The writer Barnaby Conrad apprenticed to the much more famous writer Sinclair Lewis for bit in the seventies. He went to his his house faithfully every day to learn what he could of the craft, though most of it was spent listening to Lewis bitch about the world (I had the same experience with the then august Raddall, who, although I liked him a lot, never gave me one useful piece of information about writing and seemed to have a hate on for everybody, from Farley Mowatt to Dostoyevsky.) Midway through his apprenticeship the famous matador Manolete was killed (Lewis was just happy, and I fully approve, that “sometimes the bull wins.”) Conrad was inspired by this event to write his most famous book Matador. He stopped going to see Lewis and stayed home to work on his book.
Lewis was hurt.
He sent Conrad a note saying, “I guess you don’t want to be a writer anymore.”
The great apprenticeship was over. I don’t know how much of Lewis was in Conrad’s book, but I suspect very little. Lewis died before it was published, but John Steinbeck loved it enough to become Conrad’s friend and mentor from then on.
But neither of them really were. As long as you don’t take it as advice, I will tell you what I think is important when it comes to writing, besides that fundamental ability to spark fire from words.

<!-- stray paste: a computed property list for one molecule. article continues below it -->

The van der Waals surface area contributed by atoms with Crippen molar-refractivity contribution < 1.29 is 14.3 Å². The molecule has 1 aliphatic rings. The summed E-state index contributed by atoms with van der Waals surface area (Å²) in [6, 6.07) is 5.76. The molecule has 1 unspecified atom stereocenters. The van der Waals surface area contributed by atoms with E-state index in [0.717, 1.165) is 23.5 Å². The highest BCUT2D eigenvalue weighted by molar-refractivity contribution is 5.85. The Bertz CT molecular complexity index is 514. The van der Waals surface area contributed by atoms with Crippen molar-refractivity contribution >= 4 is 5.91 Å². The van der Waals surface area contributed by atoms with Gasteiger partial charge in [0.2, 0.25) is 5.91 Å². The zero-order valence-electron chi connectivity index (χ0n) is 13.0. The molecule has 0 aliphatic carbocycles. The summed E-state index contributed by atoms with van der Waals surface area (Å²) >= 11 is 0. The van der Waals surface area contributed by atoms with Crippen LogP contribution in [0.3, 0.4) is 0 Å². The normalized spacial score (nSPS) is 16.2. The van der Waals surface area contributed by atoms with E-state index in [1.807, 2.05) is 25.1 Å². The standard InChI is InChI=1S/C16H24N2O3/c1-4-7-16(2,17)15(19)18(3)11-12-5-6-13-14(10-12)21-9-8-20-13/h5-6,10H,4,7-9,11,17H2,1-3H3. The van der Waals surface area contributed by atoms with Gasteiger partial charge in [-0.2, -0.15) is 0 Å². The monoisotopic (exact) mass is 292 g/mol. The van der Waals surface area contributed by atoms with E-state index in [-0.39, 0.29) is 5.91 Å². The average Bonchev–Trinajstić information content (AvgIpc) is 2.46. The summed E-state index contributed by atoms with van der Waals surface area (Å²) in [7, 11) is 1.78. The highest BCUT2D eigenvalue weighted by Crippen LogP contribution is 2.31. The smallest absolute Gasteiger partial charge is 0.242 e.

Vision. You must have vision. I never wrote a thing worth a damn as long as I was trying to be a writer. As long as I was asking what it takes to be a writer. I became a writer on the day I started writing my first novel, and I realized I didn’t give a damn if the thing ever got published or not. I was completely and utterly absorbed by my story. I simply had to tell it, to get it out, to get it down. Barnaby Conrad tells in his essay about Manolete and Lewis that in the middle of January in his writing room he had the window open, and his wife complained about how fucking cold the house was. “But you see,” Conrad wrote, “I was not in my home in the north in the middle of January. I was in Mexico, in the bullring, under that torrid Mexican sun and sweating bullets.”
I had a similar experience with my first book. I started writing one day at eight am before work in the morning, and I was working on a scene that took place in the tiny NS village of Tyler’s Cape at dusk. So absorbed was I in my scene that my internal clock began telling me that it was dusk, and that I had to get to an engagement I had made for that evening. I got up and ran about the apartment for ten minutes before I realized it was still only nine in the morning. The writing experience, and my own immersion in that world, was so intense that I had somehow completely altered my own internal, bodily sense of time, which I believe to be a much more reliable instrument than the clock.
How in the world could anybody, even someone who has experienced it, teach that? It would be like trying to give a lesson on the electromagnetic spectrum to capture the awe and wonder of the stars. I rarely get asked what it takes to be a writer anymore, even by my friends. I never give them a straight answer. The usual: “Writers write. Writing=ass-in-chair” seem too glib and facile. Presumably the inquisitors know this much. What they don’t know, perhaps, is that if you have to ask, you ain’t there yet.